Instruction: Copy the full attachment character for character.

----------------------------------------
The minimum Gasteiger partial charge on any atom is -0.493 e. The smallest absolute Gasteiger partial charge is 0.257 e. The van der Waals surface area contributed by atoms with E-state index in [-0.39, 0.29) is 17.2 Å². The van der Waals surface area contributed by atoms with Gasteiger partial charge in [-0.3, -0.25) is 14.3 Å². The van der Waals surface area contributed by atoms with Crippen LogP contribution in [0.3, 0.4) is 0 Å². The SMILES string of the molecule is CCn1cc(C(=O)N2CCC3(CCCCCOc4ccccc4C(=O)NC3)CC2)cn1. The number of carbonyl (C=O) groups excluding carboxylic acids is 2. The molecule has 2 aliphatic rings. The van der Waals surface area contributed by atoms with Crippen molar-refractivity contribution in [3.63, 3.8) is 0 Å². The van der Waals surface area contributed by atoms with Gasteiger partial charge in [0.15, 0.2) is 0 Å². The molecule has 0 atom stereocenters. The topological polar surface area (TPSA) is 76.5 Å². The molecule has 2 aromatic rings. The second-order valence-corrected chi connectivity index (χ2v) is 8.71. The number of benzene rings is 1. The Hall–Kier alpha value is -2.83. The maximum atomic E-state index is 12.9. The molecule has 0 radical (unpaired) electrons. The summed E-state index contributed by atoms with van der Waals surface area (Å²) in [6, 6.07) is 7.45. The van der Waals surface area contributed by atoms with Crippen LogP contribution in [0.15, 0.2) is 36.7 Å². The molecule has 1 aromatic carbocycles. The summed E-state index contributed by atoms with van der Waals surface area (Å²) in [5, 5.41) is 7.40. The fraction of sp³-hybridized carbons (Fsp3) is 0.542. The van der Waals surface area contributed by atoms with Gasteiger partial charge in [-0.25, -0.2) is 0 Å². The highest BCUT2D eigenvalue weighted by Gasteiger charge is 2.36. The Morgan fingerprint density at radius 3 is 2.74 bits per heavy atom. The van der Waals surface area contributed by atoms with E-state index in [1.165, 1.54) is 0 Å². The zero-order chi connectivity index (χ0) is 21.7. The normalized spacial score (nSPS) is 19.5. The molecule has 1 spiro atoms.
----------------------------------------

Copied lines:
The minimum Gasteiger partial charge on any atom is -0.493 e. The smallest absolute Gasteiger partial charge is 0.257 e. The van der Waals surface area contributed by atoms with E-state index in [-0.39, 0.29) is 17.2 Å². The van der Waals surface area contributed by atoms with Gasteiger partial charge in [-0.3, -0.25) is 14.3 Å². The van der Waals surface area contributed by atoms with Crippen LogP contribution in [0.3, 0.4) is 0 Å². The SMILES string of the molecule is CCn1cc(C(=O)N2CCC3(CCCCCOc4ccccc4C(=O)NC3)CC2)cn1. The number of carbonyl (C=O) groups excluding carboxylic acids is 2. The molecule has 2 aliphatic rings. The van der Waals surface area contributed by atoms with Crippen molar-refractivity contribution in [3.63, 3.8) is 0 Å². The van der Waals surface area contributed by atoms with Gasteiger partial charge in [0.15, 0.2) is 0 Å². The molecule has 0 atom stereocenters. The topological polar surface area (TPSA) is 76.5 Å². The molecule has 2 aromatic rings. The second-order valence-corrected chi connectivity index (χ2v) is 8.71. The number of benzene rings is 1. The Hall–Kier alpha value is -2.83. The maximum atomic E-state index is 12.9. The molecule has 0 radical (unpaired) electrons. The summed E-state index contributed by atoms with van der Waals surface area (Å²) in [6, 6.07) is 7.45. The van der Waals surface area contributed by atoms with Crippen LogP contribution in [0.15, 0.2) is 36.7 Å². The molecule has 1 aromatic carbocycles. The summed E-state index contributed by atoms with van der Waals surface area (Å²) in [5, 5.41) is 7.40. The fraction of sp³-hybridized carbons (Fsp3) is 0.542. The van der Waals surface area contributed by atoms with Gasteiger partial charge in [-0.25, -0.2) is 0 Å². The highest BCUT2D eigenvalue weighted by Gasteiger charge is 2.36. The Morgan fingerprint density at radius 3 is 2.74 bits per heavy atom. The van der Waals surface area contributed by atoms with E-state index in [1.165, 1.54) is 0 Å². The zero-order chi connectivity index (χ0) is 21.7. The normalized spacial score (nSPS) is 19.5. The molecule has 1 spiro atoms.